Members of Stettler’s Flying Club watched the weather with a bit of trepidation over the long weekend, but other than a quick shower Monday morning, the rain kept away.
The windy and overcast weather kept some fliers and members of the community away from the annual Labour Day Fly-in Breakfast, which is held every labour day by the flying club. This year, it fell on Sept. 7.
This year’s breakfast had a surprise, special segment, as the club honoured long-time member John Wittwer. Wittwer, now approaching his 90s, volunteers his hours maintaining the Stettler Airport.
“John was actually a farmer in the area, for a number of years,” club President Cam Andres explained. “He started off crop-dusting…flying out of his farm strip. He used a Piper Cub, then he bought a bigger, commercial spraying plane.”
That Piper Cub, bought in 1975, was recently sold by Wittwer. The restored plane was the basis of the plaque made by Andres to honour Wittwer, which was revealed to the crowded hangar of breakfast seekers and Wittwer, who looked surprised and a bit embarrassed by the attention.
This year’s weather wreaked havoc on the numbers of attendees, but Andres said the event was still great. The furthest fly in was either from near Medicine Hat or just north of Edmonton – Andres said he wasn’t sure which ended up being the furthest.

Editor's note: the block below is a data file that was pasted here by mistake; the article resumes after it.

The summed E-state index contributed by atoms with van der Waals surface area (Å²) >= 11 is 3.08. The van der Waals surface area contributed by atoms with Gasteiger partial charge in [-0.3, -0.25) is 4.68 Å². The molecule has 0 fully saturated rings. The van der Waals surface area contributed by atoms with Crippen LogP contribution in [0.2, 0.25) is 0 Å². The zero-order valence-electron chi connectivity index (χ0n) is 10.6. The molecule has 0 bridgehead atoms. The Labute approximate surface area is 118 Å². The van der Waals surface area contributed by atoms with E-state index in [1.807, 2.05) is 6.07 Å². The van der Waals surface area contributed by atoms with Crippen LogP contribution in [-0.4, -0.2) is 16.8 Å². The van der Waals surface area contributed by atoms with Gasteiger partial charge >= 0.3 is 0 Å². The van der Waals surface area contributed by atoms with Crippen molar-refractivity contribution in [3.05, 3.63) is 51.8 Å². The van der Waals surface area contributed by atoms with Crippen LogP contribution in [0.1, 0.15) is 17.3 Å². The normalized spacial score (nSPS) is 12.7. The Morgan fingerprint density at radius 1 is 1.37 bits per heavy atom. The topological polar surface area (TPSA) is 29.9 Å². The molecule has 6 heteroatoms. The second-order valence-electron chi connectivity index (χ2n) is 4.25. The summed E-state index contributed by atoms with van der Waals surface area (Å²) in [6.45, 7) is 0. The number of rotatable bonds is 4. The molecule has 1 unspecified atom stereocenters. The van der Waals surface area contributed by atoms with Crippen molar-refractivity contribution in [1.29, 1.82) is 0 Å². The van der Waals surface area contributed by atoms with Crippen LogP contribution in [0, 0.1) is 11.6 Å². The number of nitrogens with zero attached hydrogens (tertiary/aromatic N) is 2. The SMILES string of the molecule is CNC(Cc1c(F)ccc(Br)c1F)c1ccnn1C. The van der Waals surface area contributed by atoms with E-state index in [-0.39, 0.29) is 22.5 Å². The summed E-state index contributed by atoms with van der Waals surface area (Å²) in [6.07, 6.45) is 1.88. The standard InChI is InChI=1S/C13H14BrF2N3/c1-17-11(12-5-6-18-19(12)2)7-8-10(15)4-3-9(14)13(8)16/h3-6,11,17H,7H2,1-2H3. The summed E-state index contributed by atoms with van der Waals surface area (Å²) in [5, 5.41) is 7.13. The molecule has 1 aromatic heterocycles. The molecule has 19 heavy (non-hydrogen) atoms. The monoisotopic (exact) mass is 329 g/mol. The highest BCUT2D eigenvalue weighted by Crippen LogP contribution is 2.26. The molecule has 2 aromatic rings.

Twenty-six planes landed on the airport, well down from the usual hundred or so, but the support was still strong for the community event, weather not-withstanding.
“We’ve had people who’ve flown in from Victoria (B.C.),” he said. “They’ve flown over the mountains to come. We’ve had people come in from central Saskatchewan. From the north, we’ve had people come in from Peace Country. When the weather’s nice, people make a day of it.”
This year marked the 38th anniversary of the breakfast. For Jay and Lynne Bell, flying in to different airports for events like this has been a great way to enjoy flying and learn more about the airports in the area.
The pair, who flew in from Olds, Alta., split almost as soon as they hit the tarmac, with Lynne going for breakfast and Jay, the pilot, heading to investigate the other planes and chat with other pilots.
“Stettler puts on a great breakfast,” Lynne Bell said. “We try to come every year.”
The pair flew in on an RV-7A, a home-built kit-plane.
“We built it together as a family,” Lynne Bell explained. She, her husband, and their children Kelsey, Ian and Elyse helped put the plane together. While Jay is the only pilot, and a hobbyist pilot, Lynn and Ian have gone flying with him in the small plane before.
Henry Johnson, a member of the flying club, appreciates people like the Bells, who fly in every year. He also noted that the event would be nowhere as fun without the community support.
“We’re very lucky to have the support we have from our community,” he said. “Sometimes we’ll have 150 planes fly in, but serve 600 breakfasts.”
Involving the community in the breakfast was something the club planned from the start, Andres said.
“We could have done it for just the pilots and the club,” he said. “But this is a venue for the people in the community to come and see what’s going on at the airport. We find they love to come and see the planes fly in and out.”